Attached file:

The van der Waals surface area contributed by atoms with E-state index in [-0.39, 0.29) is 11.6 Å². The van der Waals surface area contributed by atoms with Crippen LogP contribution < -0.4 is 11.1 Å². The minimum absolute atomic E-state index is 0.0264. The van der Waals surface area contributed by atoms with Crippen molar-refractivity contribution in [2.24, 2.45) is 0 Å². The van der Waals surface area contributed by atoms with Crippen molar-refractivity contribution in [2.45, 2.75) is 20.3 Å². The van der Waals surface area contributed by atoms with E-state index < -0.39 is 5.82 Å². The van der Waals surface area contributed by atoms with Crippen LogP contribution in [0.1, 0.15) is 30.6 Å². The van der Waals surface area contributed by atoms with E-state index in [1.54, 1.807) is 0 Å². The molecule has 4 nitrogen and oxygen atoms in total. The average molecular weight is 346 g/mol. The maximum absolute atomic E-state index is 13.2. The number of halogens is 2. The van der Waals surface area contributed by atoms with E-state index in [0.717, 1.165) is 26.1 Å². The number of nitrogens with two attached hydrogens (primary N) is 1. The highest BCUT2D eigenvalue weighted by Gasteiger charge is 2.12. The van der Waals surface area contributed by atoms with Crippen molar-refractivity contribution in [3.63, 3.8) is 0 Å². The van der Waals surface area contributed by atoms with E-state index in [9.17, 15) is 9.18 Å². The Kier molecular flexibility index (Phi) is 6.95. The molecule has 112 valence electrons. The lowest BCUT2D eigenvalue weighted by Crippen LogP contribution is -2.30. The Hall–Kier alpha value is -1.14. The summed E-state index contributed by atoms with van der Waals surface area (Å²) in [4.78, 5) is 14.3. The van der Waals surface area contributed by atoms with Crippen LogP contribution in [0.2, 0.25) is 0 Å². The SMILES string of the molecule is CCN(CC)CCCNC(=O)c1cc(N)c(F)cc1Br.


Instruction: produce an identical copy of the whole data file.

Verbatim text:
The van der Waals surface area contributed by atoms with E-state index in [-0.39, 0.29) is 11.6 Å². The van der Waals surface area contributed by atoms with Crippen LogP contribution < -0.4 is 11.1 Å². The minimum absolute atomic E-state index is 0.0264. The van der Waals surface area contributed by atoms with Crippen molar-refractivity contribution in [2.24, 2.45) is 0 Å². The van der Waals surface area contributed by atoms with Crippen molar-refractivity contribution in [2.45, 2.75) is 20.3 Å². The van der Waals surface area contributed by atoms with E-state index < -0.39 is 5.82 Å². The van der Waals surface area contributed by atoms with Crippen LogP contribution in [0.1, 0.15) is 30.6 Å². The van der Waals surface area contributed by atoms with E-state index in [1.54, 1.807) is 0 Å². The molecule has 4 nitrogen and oxygen atoms in total. The average molecular weight is 346 g/mol. The maximum absolute atomic E-state index is 13.2. The number of halogens is 2. The van der Waals surface area contributed by atoms with E-state index in [0.717, 1.165) is 26.1 Å². The number of nitrogens with two attached hydrogens (primary N) is 1. The highest BCUT2D eigenvalue weighted by Gasteiger charge is 2.12. The van der Waals surface area contributed by atoms with Crippen molar-refractivity contribution in [3.63, 3.8) is 0 Å². The van der Waals surface area contributed by atoms with E-state index in [9.17, 15) is 9.18 Å². The Kier molecular flexibility index (Phi) is 6.95. The molecule has 112 valence electrons. The lowest BCUT2D eigenvalue weighted by Crippen LogP contribution is -2.30. The Hall–Kier alpha value is -1.14. The summed E-state index contributed by atoms with van der Waals surface area (Å²) in [4.78, 5) is 14.3. The van der Waals surface area contributed by atoms with Crippen LogP contribution in [0.2, 0.25) is 0 Å². The SMILES string of the molecule is CCN(CC)CCCNC(=O)c1cc(N)c(F)cc1Br.